In historic move, eight women appointed judges in Kuwait

 

The eight women judges taking the oath

The eight women judges taking the oath

By Habib Toumi

KUWAIT: In a breakthrough for further empowerment of Kuwaiti women, eight women have been appointed as judges.

During a historic ceremony, the eight women were sworn in as the first female judges in Kuwait, taking the legal oath of office before the Chairman of Kuwait’s Supreme Judicial Council and the Cassation Court and President of the Constitutional Court Yousif Al Mutawa.

Al Mutawa stressed the role of the new women judges in making the initiative a success.

The judge who wrote a new chapter in the empowerment of Kuwaiti women were Fatima Al Sagheer, Fatima Al Kandari, Sanabel Al Houti, Fatima Al Farhan, Bashaer Shah, Bashaer Al Rakdan, Rawaat Al Tabtabae and Lulwa Al Ghanim.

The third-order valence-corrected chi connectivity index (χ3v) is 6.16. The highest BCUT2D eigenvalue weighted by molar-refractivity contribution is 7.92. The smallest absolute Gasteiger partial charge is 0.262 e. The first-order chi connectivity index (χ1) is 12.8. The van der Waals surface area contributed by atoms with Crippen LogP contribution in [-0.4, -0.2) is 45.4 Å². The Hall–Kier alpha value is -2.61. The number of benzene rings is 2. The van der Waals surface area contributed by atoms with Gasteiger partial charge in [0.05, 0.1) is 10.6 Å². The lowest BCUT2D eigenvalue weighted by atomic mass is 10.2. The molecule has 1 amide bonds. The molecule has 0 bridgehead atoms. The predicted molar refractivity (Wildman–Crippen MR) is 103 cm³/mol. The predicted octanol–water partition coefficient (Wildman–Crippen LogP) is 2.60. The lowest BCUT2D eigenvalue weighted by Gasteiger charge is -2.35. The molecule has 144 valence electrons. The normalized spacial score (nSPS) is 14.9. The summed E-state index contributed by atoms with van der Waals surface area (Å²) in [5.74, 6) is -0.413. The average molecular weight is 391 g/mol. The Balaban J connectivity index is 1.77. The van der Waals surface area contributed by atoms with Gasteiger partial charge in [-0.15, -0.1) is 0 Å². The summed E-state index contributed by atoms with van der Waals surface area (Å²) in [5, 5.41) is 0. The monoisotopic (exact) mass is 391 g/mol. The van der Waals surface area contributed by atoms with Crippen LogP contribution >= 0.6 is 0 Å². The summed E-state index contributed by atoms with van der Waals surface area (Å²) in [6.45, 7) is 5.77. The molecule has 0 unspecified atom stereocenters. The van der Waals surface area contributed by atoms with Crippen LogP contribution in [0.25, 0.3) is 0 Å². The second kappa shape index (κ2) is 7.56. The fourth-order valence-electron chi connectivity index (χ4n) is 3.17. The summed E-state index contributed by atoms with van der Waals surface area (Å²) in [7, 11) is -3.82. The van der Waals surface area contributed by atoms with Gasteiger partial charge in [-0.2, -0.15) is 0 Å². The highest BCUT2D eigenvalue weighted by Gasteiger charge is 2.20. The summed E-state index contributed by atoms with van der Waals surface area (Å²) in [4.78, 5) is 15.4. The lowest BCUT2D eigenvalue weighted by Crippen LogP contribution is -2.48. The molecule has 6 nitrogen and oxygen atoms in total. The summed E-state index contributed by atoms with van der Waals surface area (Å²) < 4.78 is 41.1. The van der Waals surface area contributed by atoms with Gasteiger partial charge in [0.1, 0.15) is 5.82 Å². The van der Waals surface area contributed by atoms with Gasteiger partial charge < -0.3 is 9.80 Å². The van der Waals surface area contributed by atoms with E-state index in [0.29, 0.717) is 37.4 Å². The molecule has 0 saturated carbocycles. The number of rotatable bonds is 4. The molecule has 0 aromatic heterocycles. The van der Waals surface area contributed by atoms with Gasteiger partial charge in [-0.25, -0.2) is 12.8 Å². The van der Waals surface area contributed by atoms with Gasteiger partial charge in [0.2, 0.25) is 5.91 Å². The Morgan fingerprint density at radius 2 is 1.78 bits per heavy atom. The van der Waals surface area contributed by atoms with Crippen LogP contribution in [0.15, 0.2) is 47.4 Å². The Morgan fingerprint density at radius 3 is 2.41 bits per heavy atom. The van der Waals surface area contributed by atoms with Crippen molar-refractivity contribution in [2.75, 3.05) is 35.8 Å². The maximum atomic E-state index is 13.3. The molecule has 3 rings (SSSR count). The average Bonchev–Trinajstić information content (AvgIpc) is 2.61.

Although the constitution gives Kuwait women political, social and economic rights, they have faced an uphill struggle to break through conservative molds.

For the first time in Kuwait’s history, 28 women contested in the June 2006 Parliamentary elections, but without success.

However, women were able to enter parliament in 2009 after winning four of the 50 seats in the elections.

Several women have been appointed ministers in various cabinets, mainly with education, development, finance and economy portfolios.

Bahrain appointed the first judge in the Gulf Cooperation Council (GCC) that comprises Bahrain, Kuwait, Oman, Qatar, Saudi Arabia and the United Arab Emirates in June 2006.

The first woman judge in the Arab world was appointed by Tunisia in 1968.

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